Moving material around requires time. Mining large amounts of material requires time. You're going to expend more to install and maintain a big, 1%-efficient array than a small, 24%-efficient array.

Comment Re:Poor business (Score 1) 395

Probably not. He's likely better at saying things with big words; and he's also human, and likely looks at people playing real instruments and people doing exactly the same thing with a thing shaped like a real instrument as ... well, performance art. His brain would immediately recognize the visible, physical aspect of playing the game as something he's accepted as performance art, and would build his entire appreciation of the game based on the presumption that it's leading people to engage in a non-video-game artform.

From there, attacking the game is attacking performance art. He might have actually had the impulse to attack the game based on his existing bias against video games, with the uncomfortable sensation of attacking performance art pushing back--simultaneously.

Whatever he then came up with from there is, in all likelihood, compensation for said irreconcilable conflict.

Seriously, what's the difference between Guitar Hero 4 and The Beatles: Rock Band? GH4 has a 5-button, plastic guitar; The Beatles: Rock Band has a two-octave keyboard that you can play in the same physical manner as a real instrument. Why wasn't Guitar Hero art?

Comment Re:Poor business (Score 2) 395

Uh, April 2010, "Back Then". Roger Ebert says "video games can never be art." Can never.

Let's make a new Plinkett/Bechtel type test right here. Describe artistic game expression without relying on irrelevant (to the medium) things like pretty backgrounds, models, or movie cut scenes.

Video games are mechanics affecting these things. Even Atari games move a few pixels. Those things have to be identifiable.

Xenosaga does this with cutscenes, voice acting, complex 3D graphics, orchestral music, and the like; Golden Sun did it with two-dimensional sprites and some transformations, along with text-based dialogue and some sound-effects, and music; and Adventure: Colossal Caves did it with only text. The first two have immensely complex stories and deeply-developed characters, like a Brandon Sanderson novel or a TV series such as Babylon 5; the last is largely an exploration of a descriptive and somewhat-fantastic world inside a mountain cave, with much less depth of plot and character.

The Metroid games does the same kind of thing, notably with Fusion, Other-M, and Prime; Super Metroid is said to have a strong story backing it, but doesn't express it directly via any kind of dialogue or cut-scenes, which draws some argument from people like me who say a game that doesn't demarcate plot and purpose isn't exactly conveying a story from the writer's mind to the player's. Nevertheless, even the original 8-bit game had complex level design and creative ideas of how a game is played, combining the "platformer" and "action-adventure" genres.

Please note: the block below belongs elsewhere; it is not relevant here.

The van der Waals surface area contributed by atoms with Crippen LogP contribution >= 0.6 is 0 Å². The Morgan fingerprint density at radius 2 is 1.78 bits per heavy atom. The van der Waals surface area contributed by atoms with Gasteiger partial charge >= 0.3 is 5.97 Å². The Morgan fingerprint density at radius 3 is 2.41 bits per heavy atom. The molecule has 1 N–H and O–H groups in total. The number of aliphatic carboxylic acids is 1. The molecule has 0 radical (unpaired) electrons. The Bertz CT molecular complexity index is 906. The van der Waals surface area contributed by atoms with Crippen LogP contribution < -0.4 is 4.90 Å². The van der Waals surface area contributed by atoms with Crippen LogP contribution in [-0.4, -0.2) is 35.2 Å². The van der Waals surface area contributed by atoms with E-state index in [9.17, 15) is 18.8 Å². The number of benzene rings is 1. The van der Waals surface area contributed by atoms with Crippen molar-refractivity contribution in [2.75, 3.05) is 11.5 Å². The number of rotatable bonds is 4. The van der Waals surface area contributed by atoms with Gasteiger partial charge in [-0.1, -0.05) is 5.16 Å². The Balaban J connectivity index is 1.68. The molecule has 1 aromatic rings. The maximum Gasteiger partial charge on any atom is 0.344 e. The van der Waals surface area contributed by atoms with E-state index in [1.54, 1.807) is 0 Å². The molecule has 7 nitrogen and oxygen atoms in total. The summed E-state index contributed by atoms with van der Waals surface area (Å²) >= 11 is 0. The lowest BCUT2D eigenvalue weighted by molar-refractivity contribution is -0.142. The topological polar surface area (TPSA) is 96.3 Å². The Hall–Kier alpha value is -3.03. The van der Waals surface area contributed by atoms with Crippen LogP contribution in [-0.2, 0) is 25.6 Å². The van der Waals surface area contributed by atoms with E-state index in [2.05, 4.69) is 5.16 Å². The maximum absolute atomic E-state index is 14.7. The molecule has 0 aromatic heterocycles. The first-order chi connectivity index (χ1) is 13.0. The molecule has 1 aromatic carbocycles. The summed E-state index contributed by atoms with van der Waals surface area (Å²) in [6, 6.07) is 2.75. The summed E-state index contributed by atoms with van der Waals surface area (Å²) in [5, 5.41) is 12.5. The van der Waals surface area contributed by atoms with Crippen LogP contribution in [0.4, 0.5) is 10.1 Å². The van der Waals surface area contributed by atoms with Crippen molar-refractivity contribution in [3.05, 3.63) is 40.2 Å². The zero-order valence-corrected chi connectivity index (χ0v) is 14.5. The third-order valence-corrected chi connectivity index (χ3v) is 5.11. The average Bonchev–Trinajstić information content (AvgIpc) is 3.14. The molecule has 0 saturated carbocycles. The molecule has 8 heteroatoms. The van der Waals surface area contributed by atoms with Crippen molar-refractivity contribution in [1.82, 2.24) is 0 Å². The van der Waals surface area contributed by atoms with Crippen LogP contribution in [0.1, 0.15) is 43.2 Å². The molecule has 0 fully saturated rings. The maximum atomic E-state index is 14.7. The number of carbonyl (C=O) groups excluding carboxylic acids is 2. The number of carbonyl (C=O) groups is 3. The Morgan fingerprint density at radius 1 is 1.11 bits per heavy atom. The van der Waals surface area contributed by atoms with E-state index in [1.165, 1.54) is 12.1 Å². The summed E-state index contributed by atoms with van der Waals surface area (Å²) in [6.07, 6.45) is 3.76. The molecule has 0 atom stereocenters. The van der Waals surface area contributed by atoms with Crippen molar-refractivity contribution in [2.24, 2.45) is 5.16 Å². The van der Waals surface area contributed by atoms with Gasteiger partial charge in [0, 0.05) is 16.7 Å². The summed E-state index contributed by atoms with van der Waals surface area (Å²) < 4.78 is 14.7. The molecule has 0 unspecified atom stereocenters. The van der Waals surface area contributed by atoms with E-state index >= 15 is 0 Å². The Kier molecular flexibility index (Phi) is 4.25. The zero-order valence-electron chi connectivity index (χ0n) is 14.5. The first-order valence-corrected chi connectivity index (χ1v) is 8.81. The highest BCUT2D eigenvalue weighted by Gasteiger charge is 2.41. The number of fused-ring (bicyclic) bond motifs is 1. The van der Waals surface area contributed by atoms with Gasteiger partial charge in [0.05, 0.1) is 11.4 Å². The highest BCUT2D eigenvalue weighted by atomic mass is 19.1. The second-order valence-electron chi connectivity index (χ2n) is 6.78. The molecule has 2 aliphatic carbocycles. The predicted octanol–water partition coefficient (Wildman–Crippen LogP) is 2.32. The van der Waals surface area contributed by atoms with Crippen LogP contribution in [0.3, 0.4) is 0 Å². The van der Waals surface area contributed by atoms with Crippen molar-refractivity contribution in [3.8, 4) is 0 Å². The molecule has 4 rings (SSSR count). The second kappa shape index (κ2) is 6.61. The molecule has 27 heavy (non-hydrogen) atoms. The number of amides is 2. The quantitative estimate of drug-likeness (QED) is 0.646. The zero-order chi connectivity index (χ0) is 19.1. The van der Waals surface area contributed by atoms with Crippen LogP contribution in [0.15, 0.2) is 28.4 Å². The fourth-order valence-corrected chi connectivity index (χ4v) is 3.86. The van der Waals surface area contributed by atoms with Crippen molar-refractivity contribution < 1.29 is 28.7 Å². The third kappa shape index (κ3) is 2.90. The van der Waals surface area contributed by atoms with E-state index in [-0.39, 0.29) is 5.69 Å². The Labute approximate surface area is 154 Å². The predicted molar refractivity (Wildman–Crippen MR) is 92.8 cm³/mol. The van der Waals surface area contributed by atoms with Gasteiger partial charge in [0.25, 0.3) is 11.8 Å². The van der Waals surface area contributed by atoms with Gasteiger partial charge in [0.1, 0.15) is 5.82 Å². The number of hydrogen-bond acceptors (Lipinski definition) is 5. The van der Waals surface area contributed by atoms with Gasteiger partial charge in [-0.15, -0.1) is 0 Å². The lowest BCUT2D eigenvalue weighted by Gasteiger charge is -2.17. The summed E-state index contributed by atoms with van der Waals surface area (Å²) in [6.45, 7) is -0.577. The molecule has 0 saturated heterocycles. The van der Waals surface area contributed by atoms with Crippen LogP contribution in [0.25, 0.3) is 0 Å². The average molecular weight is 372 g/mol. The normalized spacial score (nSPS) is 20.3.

Video games are often a medium to tell a story (any genre), evoke an emotion (e.g. horror), or describe a place (the world in which the game occurs). Movies and books have to tell a story; static art (images) can only describe a situation at a moment (although, as with my argument about Super Metroid not demarcating plot elements, many people argue that a picture implies a timeline events leading into and out of the situation, and thus can tell a long and complex story on its own). A video game can just world-build, giving you a place to explore without explanation or purpose other than to see it; or it can create that place and then render it in a particular art style to show off the visual medium; or it can deliver a deep and immersive cinematic experience with the player in control, or at least the illusion of control. It has options.

Ebert's main argument was that video games aren't art because art is a thing you do and show others. Video games allow players to control the outcome--you can go left or right at this point--thus they have not expressed what the player will see and hear, and so aren't art. He essentially claims anything that doesn't play out exactly the same for everyone who observes it is not an artistic expression.

Comment Re:Poor business (Score 1) 395

The idea that he considered for even a moment trying to make an argument that music is not art is preposterous.

I said he probably didn't think he could get away with the argument; I didn't specify how long it took him to conclude that, or by what route. The game he conceded on is essentially performance of music.